John showed early promise on the water and was keen to progress his career. London was the club of choice for scullers at the time (it had an almost unbroken run of Wingfield wins from 1948 to 1961). Peter Fraser’s father, Hugh Fraser (who was in the winning 1938 LRC Grand crew, and a solicitor) had advised the family firm, and may have provided an introduction. So off John went downstream to the Embankment in the 1957 season, aged 21.
Weighing in at around 12 stone 10 lbs, in 1957 he stroked the London Grand crew, and doubled up in the Stewards’ reaching the final against Krylia Sovetov, a race that was marred when LRC hit the booms at the 3/4 mile. In 1958 he again rowed in the Grand and Stewards’, losing to the eventual winners in both events.
The 1959 Wingfields was, according to the Rowing Almanack account, “one of the finest races for many years”. His main opponent was Justicz of Birmingham RC who striking 30 led John, sculling at 25, as far as Barnes Railway Bridge. John then raised his rate to 28 and overhauled Justicz a minute later, winning a well-judged race by 2 1/2 seconds in 22m. 37 secs. Two months later John entered the Diamonds, getting through one round.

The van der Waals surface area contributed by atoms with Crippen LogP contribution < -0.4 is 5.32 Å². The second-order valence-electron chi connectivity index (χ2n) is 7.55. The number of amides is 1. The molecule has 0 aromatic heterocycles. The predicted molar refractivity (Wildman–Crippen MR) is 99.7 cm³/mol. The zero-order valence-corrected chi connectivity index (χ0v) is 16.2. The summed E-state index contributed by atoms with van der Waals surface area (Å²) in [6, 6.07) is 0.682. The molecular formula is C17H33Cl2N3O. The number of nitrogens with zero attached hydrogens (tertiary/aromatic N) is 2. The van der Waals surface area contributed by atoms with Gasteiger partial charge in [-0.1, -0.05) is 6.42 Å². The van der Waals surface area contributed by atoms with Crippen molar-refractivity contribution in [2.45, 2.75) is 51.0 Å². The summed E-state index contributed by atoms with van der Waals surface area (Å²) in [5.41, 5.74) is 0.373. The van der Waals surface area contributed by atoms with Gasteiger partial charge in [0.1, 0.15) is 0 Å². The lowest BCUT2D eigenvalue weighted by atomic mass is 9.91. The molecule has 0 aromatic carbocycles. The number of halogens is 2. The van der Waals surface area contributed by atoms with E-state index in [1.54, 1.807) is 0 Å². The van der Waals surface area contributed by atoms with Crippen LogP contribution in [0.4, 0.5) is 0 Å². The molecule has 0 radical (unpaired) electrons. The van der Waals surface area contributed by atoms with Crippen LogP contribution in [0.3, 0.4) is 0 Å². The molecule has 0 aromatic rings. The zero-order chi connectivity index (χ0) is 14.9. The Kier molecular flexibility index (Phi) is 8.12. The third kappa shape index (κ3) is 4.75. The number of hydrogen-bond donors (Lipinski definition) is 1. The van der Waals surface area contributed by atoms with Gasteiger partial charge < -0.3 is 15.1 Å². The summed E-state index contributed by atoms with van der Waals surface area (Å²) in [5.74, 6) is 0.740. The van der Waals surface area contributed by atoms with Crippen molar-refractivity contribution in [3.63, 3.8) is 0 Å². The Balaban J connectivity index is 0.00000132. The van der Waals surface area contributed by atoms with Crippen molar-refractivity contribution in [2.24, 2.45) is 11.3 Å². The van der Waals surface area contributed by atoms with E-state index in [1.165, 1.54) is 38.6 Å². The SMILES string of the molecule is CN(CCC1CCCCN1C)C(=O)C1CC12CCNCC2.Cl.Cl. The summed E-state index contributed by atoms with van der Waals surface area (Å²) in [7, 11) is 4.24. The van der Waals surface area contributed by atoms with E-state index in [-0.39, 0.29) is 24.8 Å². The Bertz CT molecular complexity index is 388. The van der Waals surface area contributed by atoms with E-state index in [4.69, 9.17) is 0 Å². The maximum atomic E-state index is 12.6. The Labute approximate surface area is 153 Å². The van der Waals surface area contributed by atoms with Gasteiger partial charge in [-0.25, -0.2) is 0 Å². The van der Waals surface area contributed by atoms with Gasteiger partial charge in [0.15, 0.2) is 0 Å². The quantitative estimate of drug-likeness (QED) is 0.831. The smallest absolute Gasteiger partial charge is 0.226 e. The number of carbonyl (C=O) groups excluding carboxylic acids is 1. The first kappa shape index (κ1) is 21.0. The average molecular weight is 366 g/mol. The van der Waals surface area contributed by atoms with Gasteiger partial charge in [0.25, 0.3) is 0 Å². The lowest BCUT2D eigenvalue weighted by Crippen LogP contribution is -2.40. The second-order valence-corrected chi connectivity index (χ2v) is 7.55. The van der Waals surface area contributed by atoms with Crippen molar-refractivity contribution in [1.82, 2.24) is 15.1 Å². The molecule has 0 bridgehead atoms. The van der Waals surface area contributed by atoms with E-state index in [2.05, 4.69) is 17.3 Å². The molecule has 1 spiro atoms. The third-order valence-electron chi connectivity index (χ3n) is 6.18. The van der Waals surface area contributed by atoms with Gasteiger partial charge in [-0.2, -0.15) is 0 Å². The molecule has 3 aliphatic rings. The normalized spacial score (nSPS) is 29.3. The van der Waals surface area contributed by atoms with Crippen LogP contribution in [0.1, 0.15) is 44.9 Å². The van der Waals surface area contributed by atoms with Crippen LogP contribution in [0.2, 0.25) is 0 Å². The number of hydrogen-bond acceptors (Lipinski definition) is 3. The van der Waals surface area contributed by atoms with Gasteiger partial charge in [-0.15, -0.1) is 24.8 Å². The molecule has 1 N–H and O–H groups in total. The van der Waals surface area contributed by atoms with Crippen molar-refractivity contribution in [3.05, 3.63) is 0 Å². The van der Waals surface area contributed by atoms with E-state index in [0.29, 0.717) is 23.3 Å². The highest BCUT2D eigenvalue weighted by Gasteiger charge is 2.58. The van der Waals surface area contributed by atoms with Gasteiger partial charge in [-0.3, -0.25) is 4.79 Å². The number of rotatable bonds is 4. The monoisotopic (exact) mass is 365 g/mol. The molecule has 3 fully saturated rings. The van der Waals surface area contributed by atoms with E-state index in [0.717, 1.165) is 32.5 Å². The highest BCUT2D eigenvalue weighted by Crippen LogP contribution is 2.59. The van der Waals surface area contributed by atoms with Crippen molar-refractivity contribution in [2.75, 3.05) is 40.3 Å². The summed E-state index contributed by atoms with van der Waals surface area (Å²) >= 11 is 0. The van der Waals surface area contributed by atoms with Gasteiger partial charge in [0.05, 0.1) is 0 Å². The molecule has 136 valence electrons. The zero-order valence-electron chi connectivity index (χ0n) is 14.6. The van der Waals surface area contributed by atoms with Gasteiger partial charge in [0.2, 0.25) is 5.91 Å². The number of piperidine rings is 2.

It was at this point that John was ‘poached’ by Colin Porter to row for Molesey and Barn Cottage 1960-63 and in turn by Bill Barry to join Tideway Scullers in 1964. This period is well documented in Chris Dodd’s history of the Club (John appears in a photograph on page 201). The same year John reached the pinnacle of his career, winning a silver medal stroking the GB Coxless Four at the Olympic Games in Tokyo. He won the Stewards’ 4 times (in 1965 in a Quintin crew) and was a regular winner of the HORR. He was also 1st equal with Birkmyre (Ariel) in the Scullers’ Head in 1962, and finished in the top six in that event in no less than 7 other years between 1957 and 1966.